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PLoS One. 2012;7(5):e36801. doi: 10.1371/journal.pone.0036801. Epub 2012 May 4.

Hypoxia-adaptation involves mitochondrial metabolic depression and decreased ROS leakage.

Author information

1
Department of Medicine, University of California San Diego, San Diego, California, United States of America. ssali@ucsd.edu

Abstract

Through long-term laboratory selection, we have generated a Drosophila melanogaster population that tolerates severe, normally lethal, level of hypoxia. This strain lives perpetually under severe hypoxic conditions (4% O(2)). In order to shed light on the mechanisms involved in this adaptation, we studied the respiratory function of isolated mitochondria from the thorax of hypoxia-adapted flies (AF) using polarographic oxygen consumption while monitoring superoxide generation by electron paramagnetic resonance (EPR) techniques. AF mitochondria exhibited a significant 30% decrease in respiratory rate during state 3, while enhancing the resting respiratory rate during State 4-oligo by 220%. The activity of individual electron transport complexes I, II and III were 107%, 65%, and 120% in AF mitochondria as compared to those isolated from control flies. The sharp decrease in complex II activity and modest increase in complexes I and III resulted in >60% reduction in superoxide leakage from AF mitochondria during both NAD(+)-linked state 3 and State 4-oligo respirations. These results provide evidence that flies with mitochondria exhibiting decreased succinate dehydrogenase activity and reduced superoxide leakage give flies an advantage for survival in long-term hypoxia.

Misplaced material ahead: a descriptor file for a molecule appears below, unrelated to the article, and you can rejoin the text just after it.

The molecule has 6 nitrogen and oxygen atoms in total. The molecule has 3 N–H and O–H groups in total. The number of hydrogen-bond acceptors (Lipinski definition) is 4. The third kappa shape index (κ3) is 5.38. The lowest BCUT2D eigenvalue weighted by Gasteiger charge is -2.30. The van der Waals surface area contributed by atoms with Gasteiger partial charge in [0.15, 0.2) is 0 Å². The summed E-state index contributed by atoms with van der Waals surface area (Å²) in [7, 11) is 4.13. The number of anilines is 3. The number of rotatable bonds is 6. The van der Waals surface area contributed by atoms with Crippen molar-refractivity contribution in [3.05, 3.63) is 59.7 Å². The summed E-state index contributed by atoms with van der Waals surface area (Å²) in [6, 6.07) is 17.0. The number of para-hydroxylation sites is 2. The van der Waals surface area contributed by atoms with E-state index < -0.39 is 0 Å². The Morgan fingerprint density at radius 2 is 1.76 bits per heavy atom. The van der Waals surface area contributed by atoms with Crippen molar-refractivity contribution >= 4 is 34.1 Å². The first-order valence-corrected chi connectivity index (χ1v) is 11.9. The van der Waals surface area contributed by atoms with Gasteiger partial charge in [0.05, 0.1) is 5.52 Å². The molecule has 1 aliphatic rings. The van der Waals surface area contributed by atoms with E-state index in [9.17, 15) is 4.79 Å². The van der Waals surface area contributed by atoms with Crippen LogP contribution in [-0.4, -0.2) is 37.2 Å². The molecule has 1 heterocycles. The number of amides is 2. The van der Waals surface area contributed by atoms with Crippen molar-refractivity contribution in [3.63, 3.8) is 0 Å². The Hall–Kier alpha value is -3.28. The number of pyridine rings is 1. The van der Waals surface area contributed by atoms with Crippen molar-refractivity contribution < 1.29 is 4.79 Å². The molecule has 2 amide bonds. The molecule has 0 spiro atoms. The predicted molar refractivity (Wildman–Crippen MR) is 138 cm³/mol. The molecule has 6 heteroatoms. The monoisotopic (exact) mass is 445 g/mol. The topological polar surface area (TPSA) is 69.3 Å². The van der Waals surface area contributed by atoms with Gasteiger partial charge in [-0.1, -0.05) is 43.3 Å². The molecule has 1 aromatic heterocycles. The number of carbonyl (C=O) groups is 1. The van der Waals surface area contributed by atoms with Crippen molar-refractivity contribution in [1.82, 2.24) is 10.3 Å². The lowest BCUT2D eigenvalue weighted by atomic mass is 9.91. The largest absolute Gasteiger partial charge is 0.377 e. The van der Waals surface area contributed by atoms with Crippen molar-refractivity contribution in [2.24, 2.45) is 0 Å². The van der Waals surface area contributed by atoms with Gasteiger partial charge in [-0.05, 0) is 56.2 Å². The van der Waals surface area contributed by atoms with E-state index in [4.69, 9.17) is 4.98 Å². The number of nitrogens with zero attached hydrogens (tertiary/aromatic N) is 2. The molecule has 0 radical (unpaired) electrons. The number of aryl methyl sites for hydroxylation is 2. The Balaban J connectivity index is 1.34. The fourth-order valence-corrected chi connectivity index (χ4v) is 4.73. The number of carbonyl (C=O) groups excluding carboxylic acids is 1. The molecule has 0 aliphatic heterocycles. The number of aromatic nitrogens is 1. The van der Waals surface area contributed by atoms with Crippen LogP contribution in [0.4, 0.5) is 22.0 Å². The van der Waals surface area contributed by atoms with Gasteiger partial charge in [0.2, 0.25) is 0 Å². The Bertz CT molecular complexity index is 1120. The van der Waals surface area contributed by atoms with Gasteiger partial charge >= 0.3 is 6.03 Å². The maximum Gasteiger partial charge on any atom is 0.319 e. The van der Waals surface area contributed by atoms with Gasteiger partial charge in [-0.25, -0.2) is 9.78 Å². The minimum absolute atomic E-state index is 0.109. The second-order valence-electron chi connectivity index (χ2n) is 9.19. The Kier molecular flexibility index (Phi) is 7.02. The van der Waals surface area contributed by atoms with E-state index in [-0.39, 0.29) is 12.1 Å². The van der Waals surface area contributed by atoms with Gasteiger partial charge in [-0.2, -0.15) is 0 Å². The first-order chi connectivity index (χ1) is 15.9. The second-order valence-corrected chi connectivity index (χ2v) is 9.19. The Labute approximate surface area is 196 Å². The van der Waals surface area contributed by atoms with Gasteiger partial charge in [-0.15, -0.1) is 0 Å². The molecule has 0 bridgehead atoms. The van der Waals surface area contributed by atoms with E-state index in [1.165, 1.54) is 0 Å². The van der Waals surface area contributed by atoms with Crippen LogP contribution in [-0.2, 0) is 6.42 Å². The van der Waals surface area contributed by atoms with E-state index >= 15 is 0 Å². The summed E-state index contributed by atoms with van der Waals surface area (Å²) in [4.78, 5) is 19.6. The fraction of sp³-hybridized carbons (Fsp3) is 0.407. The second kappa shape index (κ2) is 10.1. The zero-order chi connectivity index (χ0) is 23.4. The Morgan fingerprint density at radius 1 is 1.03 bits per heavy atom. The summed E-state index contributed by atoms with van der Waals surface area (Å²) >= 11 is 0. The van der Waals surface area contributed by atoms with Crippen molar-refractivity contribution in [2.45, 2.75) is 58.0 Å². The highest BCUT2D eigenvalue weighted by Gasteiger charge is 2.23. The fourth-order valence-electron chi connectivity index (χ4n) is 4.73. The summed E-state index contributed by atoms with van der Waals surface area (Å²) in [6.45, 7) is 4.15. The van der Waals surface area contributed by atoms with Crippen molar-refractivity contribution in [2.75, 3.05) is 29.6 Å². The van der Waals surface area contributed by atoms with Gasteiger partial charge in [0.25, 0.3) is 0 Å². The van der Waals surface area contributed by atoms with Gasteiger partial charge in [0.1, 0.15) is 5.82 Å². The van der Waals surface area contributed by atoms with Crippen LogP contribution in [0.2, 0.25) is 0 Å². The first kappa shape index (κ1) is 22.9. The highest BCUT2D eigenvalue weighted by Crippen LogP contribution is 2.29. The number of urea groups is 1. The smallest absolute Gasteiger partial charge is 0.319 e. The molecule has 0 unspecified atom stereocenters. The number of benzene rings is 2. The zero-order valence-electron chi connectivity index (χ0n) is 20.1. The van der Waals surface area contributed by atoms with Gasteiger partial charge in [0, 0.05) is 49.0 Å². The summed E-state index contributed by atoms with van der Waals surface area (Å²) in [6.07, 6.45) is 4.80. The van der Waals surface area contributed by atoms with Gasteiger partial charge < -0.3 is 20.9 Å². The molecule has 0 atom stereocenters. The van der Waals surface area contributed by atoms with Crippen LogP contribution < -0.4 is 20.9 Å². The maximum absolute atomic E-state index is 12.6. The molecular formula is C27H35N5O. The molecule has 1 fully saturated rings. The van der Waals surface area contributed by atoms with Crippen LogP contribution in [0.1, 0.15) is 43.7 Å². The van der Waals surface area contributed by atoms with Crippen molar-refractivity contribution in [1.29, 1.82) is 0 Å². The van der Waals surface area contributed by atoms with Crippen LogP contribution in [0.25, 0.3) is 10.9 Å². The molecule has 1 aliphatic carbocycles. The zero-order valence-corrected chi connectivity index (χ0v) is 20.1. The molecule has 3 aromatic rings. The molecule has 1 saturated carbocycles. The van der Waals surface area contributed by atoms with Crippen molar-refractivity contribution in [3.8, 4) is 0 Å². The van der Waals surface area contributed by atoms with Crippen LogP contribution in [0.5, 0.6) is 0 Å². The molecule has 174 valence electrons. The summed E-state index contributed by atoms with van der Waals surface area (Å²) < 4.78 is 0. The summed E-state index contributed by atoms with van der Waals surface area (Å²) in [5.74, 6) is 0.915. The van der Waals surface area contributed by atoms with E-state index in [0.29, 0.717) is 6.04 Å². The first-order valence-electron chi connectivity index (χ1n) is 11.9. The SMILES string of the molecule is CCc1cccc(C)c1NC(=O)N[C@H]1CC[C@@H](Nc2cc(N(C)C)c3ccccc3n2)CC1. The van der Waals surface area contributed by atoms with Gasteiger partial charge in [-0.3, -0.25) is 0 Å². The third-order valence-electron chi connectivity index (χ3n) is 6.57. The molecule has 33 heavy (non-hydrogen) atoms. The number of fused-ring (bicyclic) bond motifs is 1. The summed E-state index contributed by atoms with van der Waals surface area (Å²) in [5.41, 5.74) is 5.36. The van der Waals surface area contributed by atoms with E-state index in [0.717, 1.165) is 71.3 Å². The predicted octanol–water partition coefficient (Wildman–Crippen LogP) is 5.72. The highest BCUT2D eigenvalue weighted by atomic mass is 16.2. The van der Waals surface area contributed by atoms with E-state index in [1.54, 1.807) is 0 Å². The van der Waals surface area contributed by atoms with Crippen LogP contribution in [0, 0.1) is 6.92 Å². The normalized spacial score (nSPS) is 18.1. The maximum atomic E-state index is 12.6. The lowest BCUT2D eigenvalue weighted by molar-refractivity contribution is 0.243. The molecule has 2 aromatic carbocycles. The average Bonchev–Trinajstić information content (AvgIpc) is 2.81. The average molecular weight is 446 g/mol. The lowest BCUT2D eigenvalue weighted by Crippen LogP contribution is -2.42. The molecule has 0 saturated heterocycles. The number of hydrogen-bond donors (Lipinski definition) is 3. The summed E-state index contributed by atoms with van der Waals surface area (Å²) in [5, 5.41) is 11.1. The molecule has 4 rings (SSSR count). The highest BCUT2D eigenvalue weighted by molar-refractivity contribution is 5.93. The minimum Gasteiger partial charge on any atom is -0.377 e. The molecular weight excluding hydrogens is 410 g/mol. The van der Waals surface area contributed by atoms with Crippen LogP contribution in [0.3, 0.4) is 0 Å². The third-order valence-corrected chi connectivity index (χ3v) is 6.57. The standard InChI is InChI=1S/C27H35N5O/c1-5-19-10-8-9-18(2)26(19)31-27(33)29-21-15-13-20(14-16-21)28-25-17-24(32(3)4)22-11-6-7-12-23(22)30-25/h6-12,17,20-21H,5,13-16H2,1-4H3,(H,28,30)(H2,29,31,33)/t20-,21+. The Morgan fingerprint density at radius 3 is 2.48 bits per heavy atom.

PMID:
22574227
PMCID:
PMC3344937
DOI:
10.1371/journal.pone.0036801
[Indexed for MEDLINE]
Free PMC Article

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